Detailed Report of SBPW Negotiations, July 1, 2018 - June 30, 2020
In this long and complex round of bargaining UTFA brought forward a number of monetary proposals (for salary and benefits) as well as policy proposals to remedy long-standing concerns related to the Workload Policy and Procedures (WLPP) and the PTR process. It has long been UTFA’s view that workload and PTR policies, in their current form, are inadequate to ensure fair, reasonable, and equitable distributions of workload for faculty and librarians at U of T.
A settlement of UTFA's financial proposals, in which UTFA made modest gains consistent with sectoral norms, was achieved on April 25, 2018. However, a discussion continued with the assistance of Mr. William Kaplan on UTFA's proposals to amend the WLPP and aspects of the Academic Administrative Procedures Manual relating to the PTR process.
Letter from U of T School of Public Health Faculty to U of T Administration Regarding Work and Health Inequities under COVID-19
Dear President Gertler, Vice-President & Provost Regehr, and Vice-President, Human Resources & Equity Hannah-Moffat:
As faculty members at the Dalla Lana School of Public Health, we write to express our concerns regarding the University of Toronto’s measures to protect the health and safety of all workers, essential and non-essential, during the COVID-19 pandemic. Urgent action is needed to: (1) ensure adequate workplace health and safety measures by consulting with relevant groups prior to the University’s reopening process; (2) provide employment security to workers currently facing precarity, including highly racialized and feminized low-wage workers; and (3) provide gender-equitable work-at-home policies related to childcare and elder care. The U of T is a world leader in public health with extensive expertise among its faculty. Moreover, the Dalla Lana School of Public Health has one of three Canadian graduate training programs in Occupational Hygiene, and the only one in Ontario. This faculty expertise is contributing to national and international responses to COVID-19, yet it has only scantly been consulted to shape internal U of T COVID-19-related policies. The U of T still has the opportunity to model a justice-informed COVID-19 response, marshaling this expertise, to ensure the health and well-being of U ofT workers.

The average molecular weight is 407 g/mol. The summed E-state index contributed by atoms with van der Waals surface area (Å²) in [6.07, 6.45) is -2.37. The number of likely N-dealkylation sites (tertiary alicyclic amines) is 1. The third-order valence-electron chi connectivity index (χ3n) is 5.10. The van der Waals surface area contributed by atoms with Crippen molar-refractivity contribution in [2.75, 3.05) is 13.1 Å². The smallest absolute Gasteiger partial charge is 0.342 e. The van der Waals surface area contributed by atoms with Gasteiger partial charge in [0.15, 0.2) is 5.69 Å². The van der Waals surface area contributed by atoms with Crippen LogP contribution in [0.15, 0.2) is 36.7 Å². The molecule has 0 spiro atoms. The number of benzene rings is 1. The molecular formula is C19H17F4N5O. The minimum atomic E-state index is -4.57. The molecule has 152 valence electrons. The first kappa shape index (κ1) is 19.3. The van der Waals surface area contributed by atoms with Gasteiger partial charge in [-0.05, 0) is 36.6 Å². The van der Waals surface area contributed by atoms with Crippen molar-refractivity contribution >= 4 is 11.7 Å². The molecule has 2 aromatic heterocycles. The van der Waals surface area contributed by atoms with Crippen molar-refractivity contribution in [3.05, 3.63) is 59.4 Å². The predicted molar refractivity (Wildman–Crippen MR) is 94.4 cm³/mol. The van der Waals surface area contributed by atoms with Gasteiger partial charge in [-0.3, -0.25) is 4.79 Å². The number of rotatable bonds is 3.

Many U of T workers, and their unions, have expressed concern that the University has to date not adequately informed, let alone consulted with, the 50 joint health and safety committees (JHSCs) about health and safety protections for on-siteworkers. There is a lack of clarity on how the (shifting) public health recommendations are being implemented on campus, what personal protective equipment is needed and will be provided, and how physical distancing will be enforced, nor has there been a clear message on which positions are eligible to work on-site versus at home. Since the JHSCs were not informed about or involved in these decision making processes, worker representatives were unable to communicate with, or share the concerns of, their members. This is a missed opportunity on the part of University administration to engage those who are most familiar with workplace conditions and the day-to-day operations of the University.
UTFA Statement on Anti-Black Racism